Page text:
As recommended in previous posts, teachers may want to engage students in micro-listening-skill enhancers reinforcing the distinction between the two sounds for a few minutes (10?) per lessons over a period of 4 to 8 weeks in order to obtain very good results.  For the rationale for this approach read my previous post ‘How to teach pronunciation’.

Issue 2: pronunciation of ‘t’ /’d’/ ‘p’ / ‘s’ at the end of words vs same letters + ‘e’ or ‘es’

Learning the correct (active) decoding of  the above consonants with and without ‘e’ or ‘es’ at the end of words from the very early stages of French instruction is of paramount importance. Why? The reason is two-fold. Firstly, if the students are not aware of the distinction ‘t’ vs ‘te’ / ‘tes’, they will not be able to distinguish between masculine and feminine nouns and adjectives – a distinction that many L1 English learners of French find very challenging. Secondly, the pronunciation of ‘t’ / ‘p’ etc. at the end of many words or nouns can cause serious misunderstandings in terms of meaning. Think about the nouns ‘point’ and ‘pointe’; ‘vent’ and ‘vente’; ‘coup’ et ‘coupe’.

Issue 3 – [z] vs [s] in liaison

This is another issue that it is not always tackled effectively. This can cause quite a few problems, the most frequent and important of which pertains to the famous cross-association elles/ils ont vs elles/ils sont. Since this distinction is not often ‘drilled in’ adequately, many learners of French end up confusing the two all the way to year 11 (when they are 16 yrs old). Often, this leads to ‘elles ont treize ans’ being interpreted as ’elles sont treize ans’ and the assumption that the French, too, like the English, use ‘to be’ when telling somebody’s age.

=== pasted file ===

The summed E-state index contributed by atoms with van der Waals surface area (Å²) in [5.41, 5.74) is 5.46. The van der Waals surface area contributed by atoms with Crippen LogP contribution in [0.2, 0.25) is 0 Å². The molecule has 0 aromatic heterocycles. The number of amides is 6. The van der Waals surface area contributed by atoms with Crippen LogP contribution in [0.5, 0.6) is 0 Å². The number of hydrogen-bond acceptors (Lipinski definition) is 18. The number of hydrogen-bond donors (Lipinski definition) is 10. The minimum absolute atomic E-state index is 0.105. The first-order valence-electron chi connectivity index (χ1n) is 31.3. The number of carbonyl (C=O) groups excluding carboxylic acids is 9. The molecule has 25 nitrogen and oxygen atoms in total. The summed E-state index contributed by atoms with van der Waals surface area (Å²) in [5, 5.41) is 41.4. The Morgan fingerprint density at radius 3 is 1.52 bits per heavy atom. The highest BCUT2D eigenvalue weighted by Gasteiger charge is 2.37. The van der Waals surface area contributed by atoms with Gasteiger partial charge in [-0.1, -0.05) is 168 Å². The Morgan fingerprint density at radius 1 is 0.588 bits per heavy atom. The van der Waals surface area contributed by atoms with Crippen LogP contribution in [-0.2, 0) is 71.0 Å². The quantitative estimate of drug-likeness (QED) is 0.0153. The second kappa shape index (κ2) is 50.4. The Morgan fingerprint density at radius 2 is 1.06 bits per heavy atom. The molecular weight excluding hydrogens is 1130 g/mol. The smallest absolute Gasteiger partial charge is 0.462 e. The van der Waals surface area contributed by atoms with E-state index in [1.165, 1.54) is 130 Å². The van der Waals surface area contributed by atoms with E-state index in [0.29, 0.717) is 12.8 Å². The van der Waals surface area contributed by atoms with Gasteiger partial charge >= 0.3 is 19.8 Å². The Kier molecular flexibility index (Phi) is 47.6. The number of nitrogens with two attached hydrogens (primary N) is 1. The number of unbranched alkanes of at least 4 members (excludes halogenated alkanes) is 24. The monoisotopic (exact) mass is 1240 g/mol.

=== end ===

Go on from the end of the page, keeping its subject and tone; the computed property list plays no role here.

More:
Confusing [z] and [s] is very common and can cause misunderstanding in many contexts, for example: ‘elles avaient beaucoup de choses’ was interpreted by one of my student as ‘elle savait beaucoup de choses’.

Issue 4 – ‘un’ vs ‘une’

The effects of decoding issues with these words on the acquisition of the French grammar are possibly the most obvious. If a learner is not clear about the differences in pronunciation between these two words, they will make incorrect inference as which nouns are masculine and which are feminine. This issue will affect, if unresolved, other more complex structures such as ‘aucun’ vs ‘aucune’.

After modelling the lip-movements through over emphasis of the sound articulation and contrasting English words such as untouchable and unsolvable (in which the two first letters ‘un’ are highlighted in red) with words like Unesco, tune, (where the key letters ‘une’ are highlighted) one may want to reinforce the differences through micro-listening -skill enhancers such as ‘Broken words’ whereby the teacher utters words such lune, lundi, rune, aucun, aucune etc. and the students have to complete the gaps in l__di, r____, auc___, auc____, etc.

Issue 5 –  voicing ‘ent’ at the end of verbs

This is a very common issue that in my experience receives some attention but not as much as it actually requires and deserves. When not acquired effectively, the wrong decoding of ‘ent’ in the third person plural of  the Present Indicative and Subjunctive of verbs can cause quite a lot of problems. In a class I observed recently, for instance, the belief that ‘ent’ is voiced, led to the students often confusing (in a listening activity centred on modal verbs)  ‘veulent’ and ‘veut’, ‘peuvent’ and ‘peut’, and ‘doit’ and ‘doivent’. In the past I have also witnessed issues in the pronunciation of the third person of the imperfect indicative and of the conditional. Another related issue pertains to adverbs (e.g facilement, lentement) which are occasionally mistaken for verbs.

Concluding remarks